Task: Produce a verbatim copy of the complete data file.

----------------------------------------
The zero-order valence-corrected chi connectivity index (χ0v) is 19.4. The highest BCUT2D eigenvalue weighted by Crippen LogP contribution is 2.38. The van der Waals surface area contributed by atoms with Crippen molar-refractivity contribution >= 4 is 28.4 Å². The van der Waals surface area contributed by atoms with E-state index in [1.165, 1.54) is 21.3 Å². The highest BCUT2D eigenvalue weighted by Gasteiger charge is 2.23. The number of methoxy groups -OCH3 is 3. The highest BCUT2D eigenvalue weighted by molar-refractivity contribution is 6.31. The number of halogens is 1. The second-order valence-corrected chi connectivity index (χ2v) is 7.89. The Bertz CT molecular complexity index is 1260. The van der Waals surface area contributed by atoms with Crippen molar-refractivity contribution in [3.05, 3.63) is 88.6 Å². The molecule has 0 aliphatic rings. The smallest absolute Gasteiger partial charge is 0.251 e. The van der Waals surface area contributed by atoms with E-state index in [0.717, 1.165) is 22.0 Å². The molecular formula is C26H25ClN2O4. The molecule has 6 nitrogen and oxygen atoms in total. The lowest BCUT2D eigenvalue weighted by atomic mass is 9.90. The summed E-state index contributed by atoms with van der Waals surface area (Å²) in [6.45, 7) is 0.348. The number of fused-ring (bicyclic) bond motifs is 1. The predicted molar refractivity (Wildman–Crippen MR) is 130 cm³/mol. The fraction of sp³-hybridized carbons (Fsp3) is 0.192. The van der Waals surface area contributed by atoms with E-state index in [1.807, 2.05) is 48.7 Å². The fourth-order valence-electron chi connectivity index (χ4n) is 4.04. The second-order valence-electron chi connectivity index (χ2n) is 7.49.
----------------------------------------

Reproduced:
The zero-order valence-corrected chi connectivity index (χ0v) is 19.4. The highest BCUT2D eigenvalue weighted by Crippen LogP contribution is 2.38. The van der Waals surface area contributed by atoms with Crippen molar-refractivity contribution >= 4 is 28.4 Å². The van der Waals surface area contributed by atoms with E-state index in [1.165, 1.54) is 21.3 Å². The highest BCUT2D eigenvalue weighted by Gasteiger charge is 2.23. The number of methoxy groups -OCH3 is 3. The highest BCUT2D eigenvalue weighted by molar-refractivity contribution is 6.31. The number of halogens is 1. The second-order valence-corrected chi connectivity index (χ2v) is 7.89. The Bertz CT molecular complexity index is 1260. The van der Waals surface area contributed by atoms with Crippen molar-refractivity contribution in [3.05, 3.63) is 88.6 Å². The molecule has 0 aliphatic rings. The smallest absolute Gasteiger partial charge is 0.251 e. The van der Waals surface area contributed by atoms with E-state index in [0.717, 1.165) is 22.0 Å². The molecular formula is C26H25ClN2O4. The molecule has 6 nitrogen and oxygen atoms in total. The lowest BCUT2D eigenvalue weighted by atomic mass is 9.90. The summed E-state index contributed by atoms with van der Waals surface area (Å²) in [6.45, 7) is 0.348. The number of fused-ring (bicyclic) bond motifs is 1. The predicted molar refractivity (Wildman–Crippen MR) is 130 cm³/mol. The fraction of sp³-hybridized carbons (Fsp3) is 0.192. The van der Waals surface area contributed by atoms with E-state index in [1.807, 2.05) is 48.7 Å². The fourth-order valence-electron chi connectivity index (χ4n) is 4.04. The second-order valence-electron chi connectivity index (χ2n) is 7.49.